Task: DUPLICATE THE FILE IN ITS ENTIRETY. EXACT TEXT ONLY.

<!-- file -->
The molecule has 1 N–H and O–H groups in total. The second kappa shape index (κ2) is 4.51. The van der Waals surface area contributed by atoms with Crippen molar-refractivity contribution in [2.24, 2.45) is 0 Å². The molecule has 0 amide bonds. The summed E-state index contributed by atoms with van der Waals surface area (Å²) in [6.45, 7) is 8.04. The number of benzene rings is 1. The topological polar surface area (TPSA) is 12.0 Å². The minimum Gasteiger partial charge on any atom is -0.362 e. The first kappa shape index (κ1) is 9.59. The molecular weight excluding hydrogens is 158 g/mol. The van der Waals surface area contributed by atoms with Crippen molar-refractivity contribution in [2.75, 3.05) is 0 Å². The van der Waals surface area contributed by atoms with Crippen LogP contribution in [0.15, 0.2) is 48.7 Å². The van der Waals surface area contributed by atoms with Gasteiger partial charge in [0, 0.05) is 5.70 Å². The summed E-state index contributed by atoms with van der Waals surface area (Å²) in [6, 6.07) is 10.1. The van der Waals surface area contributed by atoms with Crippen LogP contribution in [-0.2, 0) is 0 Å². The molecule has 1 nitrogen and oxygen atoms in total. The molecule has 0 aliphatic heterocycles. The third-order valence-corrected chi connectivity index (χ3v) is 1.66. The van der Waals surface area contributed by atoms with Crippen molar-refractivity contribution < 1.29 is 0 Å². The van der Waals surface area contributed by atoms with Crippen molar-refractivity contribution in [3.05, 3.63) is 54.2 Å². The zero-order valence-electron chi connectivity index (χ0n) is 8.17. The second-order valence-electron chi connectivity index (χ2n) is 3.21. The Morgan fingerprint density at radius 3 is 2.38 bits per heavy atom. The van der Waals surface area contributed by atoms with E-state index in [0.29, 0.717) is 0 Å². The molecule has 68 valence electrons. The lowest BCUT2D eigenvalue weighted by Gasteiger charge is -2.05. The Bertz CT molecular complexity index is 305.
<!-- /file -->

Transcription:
The molecule has 1 N–H and O–H groups in total. The second kappa shape index (κ2) is 4.51. The van der Waals surface area contributed by atoms with Crippen molar-refractivity contribution in [2.24, 2.45) is 0 Å². The molecule has 0 amide bonds. The summed E-state index contributed by atoms with van der Waals surface area (Å²) in [6.45, 7) is 8.04. The number of benzene rings is 1. The topological polar surface area (TPSA) is 12.0 Å². The minimum Gasteiger partial charge on any atom is -0.362 e. The first kappa shape index (κ1) is 9.59. The molecular weight excluding hydrogens is 158 g/mol. The van der Waals surface area contributed by atoms with Crippen molar-refractivity contribution in [2.75, 3.05) is 0 Å². The van der Waals surface area contributed by atoms with Crippen LogP contribution in [0.15, 0.2) is 48.7 Å². The van der Waals surface area contributed by atoms with Gasteiger partial charge in [0, 0.05) is 5.70 Å². The summed E-state index contributed by atoms with van der Waals surface area (Å²) in [6, 6.07) is 10.1. The van der Waals surface area contributed by atoms with Crippen LogP contribution in [-0.2, 0) is 0 Å². The molecule has 1 nitrogen and oxygen atoms in total. The molecule has 0 aliphatic heterocycles. The third-order valence-corrected chi connectivity index (χ3v) is 1.66. The van der Waals surface area contributed by atoms with Crippen molar-refractivity contribution < 1.29 is 0 Å². The van der Waals surface area contributed by atoms with Crippen molar-refractivity contribution in [3.05, 3.63) is 54.2 Å². The zero-order valence-electron chi connectivity index (χ0n) is 8.17. The second-order valence-electron chi connectivity index (χ2n) is 3.21. The Morgan fingerprint density at radius 3 is 2.38 bits per heavy atom. The van der Waals surface area contributed by atoms with E-state index in [0.29, 0.717) is 0 Å². The molecule has 68 valence electrons. The lowest BCUT2D eigenvalue weighted by Gasteiger charge is -2.05. The Bertz CT molecular complexity index is 305.